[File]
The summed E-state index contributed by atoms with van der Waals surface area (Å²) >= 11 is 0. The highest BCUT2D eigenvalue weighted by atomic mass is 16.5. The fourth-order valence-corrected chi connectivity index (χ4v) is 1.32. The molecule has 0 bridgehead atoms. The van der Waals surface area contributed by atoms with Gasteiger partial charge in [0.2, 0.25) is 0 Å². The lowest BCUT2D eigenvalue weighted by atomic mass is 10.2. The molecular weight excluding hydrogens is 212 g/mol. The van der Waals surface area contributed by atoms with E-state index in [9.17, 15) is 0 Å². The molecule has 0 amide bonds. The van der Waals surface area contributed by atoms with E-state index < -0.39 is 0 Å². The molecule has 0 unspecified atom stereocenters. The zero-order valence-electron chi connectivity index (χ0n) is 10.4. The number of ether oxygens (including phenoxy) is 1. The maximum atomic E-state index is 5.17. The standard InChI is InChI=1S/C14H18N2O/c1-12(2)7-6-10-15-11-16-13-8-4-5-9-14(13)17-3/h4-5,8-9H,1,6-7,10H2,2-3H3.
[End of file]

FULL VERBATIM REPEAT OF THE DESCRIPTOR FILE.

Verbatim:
The summed E-state index contributed by atoms with van der Waals surface area (Å²) >= 11 is 0. The highest BCUT2D eigenvalue weighted by atomic mass is 16.5. The fourth-order valence-corrected chi connectivity index (χ4v) is 1.32. The molecule has 0 bridgehead atoms. The van der Waals surface area contributed by atoms with Gasteiger partial charge in [0.2, 0.25) is 0 Å². The lowest BCUT2D eigenvalue weighted by atomic mass is 10.2. The molecular weight excluding hydrogens is 212 g/mol. The van der Waals surface area contributed by atoms with E-state index in [9.17, 15) is 0 Å². The molecule has 0 amide bonds. The van der Waals surface area contributed by atoms with E-state index < -0.39 is 0 Å². The molecule has 0 unspecified atom stereocenters. The zero-order valence-electron chi connectivity index (χ0n) is 10.4. The number of ether oxygens (including phenoxy) is 1. The maximum atomic E-state index is 5.17. The standard InChI is InChI=1S/C14H18N2O/c1-12(2)7-6-10-15-11-16-13-8-4-5-9-14(13)17-3/h4-5,8-9H,1,6-7,10H2,2-3H3.